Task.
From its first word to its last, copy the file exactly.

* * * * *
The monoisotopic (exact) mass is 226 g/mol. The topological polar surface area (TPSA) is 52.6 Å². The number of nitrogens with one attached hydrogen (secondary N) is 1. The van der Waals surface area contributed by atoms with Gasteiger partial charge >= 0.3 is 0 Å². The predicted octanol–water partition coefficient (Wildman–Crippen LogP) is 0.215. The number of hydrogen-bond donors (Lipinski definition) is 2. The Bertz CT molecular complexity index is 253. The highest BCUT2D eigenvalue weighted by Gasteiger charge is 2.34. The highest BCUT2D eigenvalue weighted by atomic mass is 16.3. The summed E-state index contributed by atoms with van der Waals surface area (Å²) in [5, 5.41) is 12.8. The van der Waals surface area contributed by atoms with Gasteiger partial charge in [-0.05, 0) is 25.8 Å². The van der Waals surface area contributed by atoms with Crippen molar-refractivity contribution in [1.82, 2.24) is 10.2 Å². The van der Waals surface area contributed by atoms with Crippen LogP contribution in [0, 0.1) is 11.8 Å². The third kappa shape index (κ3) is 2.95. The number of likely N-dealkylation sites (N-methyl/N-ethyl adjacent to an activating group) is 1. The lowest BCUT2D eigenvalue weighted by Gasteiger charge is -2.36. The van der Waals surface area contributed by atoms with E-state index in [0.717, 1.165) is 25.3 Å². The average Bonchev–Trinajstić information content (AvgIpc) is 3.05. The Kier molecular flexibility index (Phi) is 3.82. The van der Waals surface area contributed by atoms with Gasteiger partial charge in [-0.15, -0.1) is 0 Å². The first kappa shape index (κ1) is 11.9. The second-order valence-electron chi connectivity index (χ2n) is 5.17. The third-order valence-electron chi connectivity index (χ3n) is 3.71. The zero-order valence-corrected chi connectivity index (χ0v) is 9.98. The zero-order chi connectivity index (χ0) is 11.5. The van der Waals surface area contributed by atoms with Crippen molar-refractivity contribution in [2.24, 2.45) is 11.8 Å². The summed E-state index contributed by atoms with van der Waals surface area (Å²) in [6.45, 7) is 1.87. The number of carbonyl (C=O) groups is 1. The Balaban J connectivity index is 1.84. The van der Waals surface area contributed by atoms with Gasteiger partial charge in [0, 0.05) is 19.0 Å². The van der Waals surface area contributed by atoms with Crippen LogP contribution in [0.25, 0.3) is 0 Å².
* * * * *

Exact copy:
The monoisotopic (exact) mass is 226 g/mol. The topological polar surface area (TPSA) is 52.6 Å². The number of nitrogens with one attached hydrogen (secondary N) is 1. The van der Waals surface area contributed by atoms with Gasteiger partial charge >= 0.3 is 0 Å². The predicted octanol–water partition coefficient (Wildman–Crippen LogP) is 0.215. The number of hydrogen-bond donors (Lipinski definition) is 2. The Bertz CT molecular complexity index is 253. The highest BCUT2D eigenvalue weighted by Gasteiger charge is 2.34. The highest BCUT2D eigenvalue weighted by atomic mass is 16.3. The summed E-state index contributed by atoms with van der Waals surface area (Å²) in [5, 5.41) is 12.8. The van der Waals surface area contributed by atoms with Gasteiger partial charge in [-0.05, 0) is 25.8 Å². The van der Waals surface area contributed by atoms with Crippen molar-refractivity contribution in [1.82, 2.24) is 10.2 Å². The van der Waals surface area contributed by atoms with Crippen LogP contribution in [0, 0.1) is 11.8 Å². The third kappa shape index (κ3) is 2.95. The number of likely N-dealkylation sites (N-methyl/N-ethyl adjacent to an activating group) is 1. The lowest BCUT2D eigenvalue weighted by Gasteiger charge is -2.36. The van der Waals surface area contributed by atoms with E-state index in [0.717, 1.165) is 25.3 Å². The average Bonchev–Trinajstić information content (AvgIpc) is 3.05. The Kier molecular flexibility index (Phi) is 3.82. The van der Waals surface area contributed by atoms with Gasteiger partial charge in [-0.15, -0.1) is 0 Å². The first kappa shape index (κ1) is 11.9. The second-order valence-electron chi connectivity index (χ2n) is 5.17. The third-order valence-electron chi connectivity index (χ3n) is 3.71. The zero-order valence-corrected chi connectivity index (χ0v) is 9.98. The zero-order chi connectivity index (χ0) is 11.5. The van der Waals surface area contributed by atoms with Crippen molar-refractivity contribution in [2.24, 2.45) is 11.8 Å². The summed E-state index contributed by atoms with van der Waals surface area (Å²) in [6.45, 7) is 1.87. The number of carbonyl (C=O) groups is 1. The Balaban J connectivity index is 1.84. The van der Waals surface area contributed by atoms with Gasteiger partial charge in [0, 0.05) is 19.0 Å². The van der Waals surface area contributed by atoms with Crippen LogP contribution in [0.25, 0.3) is 0 Å².